(f) What makes you want to dabble between these mediums?


(RR) What determines these materials is the idea of drawing. Drawing is my guide, not ideas. Sometimes I don’t have concepts, but I might be thinking about how I can express a line or a mark. An example is this work, [referring to opposite image ‘Stone Flag’] where I have used painted bricks as the medium.


(f) Are you a street artist?


(RR) If I say I am not, people will say nonsense, you work on the streets all the time! I consider myself to have parallels with street artists. My work is obviously coming from a street art perspective, some people see it as some kind of urbanism.


Street art is the most extreme form of expression and it is becoming so nouveau. Young people now are giving up studying accountancy to become street artists; it could almost be more financially viable to become a street artist!


(f) Tell us about your canvas… the wall.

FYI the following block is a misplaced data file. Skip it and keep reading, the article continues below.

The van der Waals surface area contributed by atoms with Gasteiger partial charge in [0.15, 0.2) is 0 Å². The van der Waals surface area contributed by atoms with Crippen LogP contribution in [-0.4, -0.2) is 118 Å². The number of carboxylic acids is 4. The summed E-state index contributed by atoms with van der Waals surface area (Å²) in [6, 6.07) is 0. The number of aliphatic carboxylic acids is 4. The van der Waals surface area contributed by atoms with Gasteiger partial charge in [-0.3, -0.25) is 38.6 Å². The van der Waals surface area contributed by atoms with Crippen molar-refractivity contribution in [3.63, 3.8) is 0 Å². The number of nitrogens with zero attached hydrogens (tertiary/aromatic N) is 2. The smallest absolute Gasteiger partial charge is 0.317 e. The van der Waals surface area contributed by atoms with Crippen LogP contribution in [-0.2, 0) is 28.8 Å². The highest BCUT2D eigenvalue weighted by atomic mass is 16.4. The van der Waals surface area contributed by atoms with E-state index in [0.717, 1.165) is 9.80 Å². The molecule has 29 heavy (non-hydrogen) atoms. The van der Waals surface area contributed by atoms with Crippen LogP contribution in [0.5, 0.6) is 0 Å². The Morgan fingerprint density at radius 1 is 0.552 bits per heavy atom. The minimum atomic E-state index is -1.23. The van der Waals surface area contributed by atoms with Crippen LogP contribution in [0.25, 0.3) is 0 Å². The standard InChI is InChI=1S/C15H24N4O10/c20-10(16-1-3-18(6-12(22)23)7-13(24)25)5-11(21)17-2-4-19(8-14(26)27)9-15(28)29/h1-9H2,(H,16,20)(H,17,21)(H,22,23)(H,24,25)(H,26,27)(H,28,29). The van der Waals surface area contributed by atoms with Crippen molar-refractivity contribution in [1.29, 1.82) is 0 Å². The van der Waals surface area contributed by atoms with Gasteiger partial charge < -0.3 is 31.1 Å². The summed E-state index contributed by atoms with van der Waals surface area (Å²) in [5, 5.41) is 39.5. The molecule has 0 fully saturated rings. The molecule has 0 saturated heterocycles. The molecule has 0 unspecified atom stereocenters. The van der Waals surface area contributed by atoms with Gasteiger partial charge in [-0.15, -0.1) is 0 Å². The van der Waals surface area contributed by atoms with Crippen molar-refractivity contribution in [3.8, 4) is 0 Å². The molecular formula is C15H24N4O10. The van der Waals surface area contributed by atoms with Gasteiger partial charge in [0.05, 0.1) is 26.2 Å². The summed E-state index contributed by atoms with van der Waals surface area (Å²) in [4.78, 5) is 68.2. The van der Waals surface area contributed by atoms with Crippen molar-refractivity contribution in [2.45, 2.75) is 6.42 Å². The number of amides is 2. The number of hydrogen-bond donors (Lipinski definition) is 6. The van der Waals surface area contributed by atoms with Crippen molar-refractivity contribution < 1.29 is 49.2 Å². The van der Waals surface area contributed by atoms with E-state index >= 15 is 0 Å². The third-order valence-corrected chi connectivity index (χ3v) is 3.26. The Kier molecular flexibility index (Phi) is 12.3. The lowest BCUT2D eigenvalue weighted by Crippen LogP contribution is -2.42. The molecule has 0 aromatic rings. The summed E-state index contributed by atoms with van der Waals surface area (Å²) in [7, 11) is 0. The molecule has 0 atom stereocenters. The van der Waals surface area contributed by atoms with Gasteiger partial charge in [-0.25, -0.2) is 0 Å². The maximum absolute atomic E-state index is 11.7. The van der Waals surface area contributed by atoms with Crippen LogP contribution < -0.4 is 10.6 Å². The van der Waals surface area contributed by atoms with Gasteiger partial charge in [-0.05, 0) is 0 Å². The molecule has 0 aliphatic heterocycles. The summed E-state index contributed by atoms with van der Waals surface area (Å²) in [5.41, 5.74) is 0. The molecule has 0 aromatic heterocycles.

(RR) I have been using a wall in Johannesburg, for some of my work, for many years now. It is in a very dangerous part of the city. I have a good rapport with the community they really love to see work on this wall and they are conscious of my role as a street activist.


I call this my theatre, because the processes are like an open theatre with people coming to watch: people coming home from work; children on way home from school; homeless people and drug addicts they all come and see what I have done.


(f) Do you feel the community of this area in Johannesburg can relate to a work like this [referring to opposite image ‘The Point of Vanishing’]?


(RR) No. It is about the absurdity of creating something that is so distant and making it possible. There is no ocean in Johannesburg it is not possible, the ship has no real significance to that part of the country. However, it is a colonial ship, so it does have a reference point.


It is about making the impossible possible in that space. One can express an idea in a given moment in a given time in that location.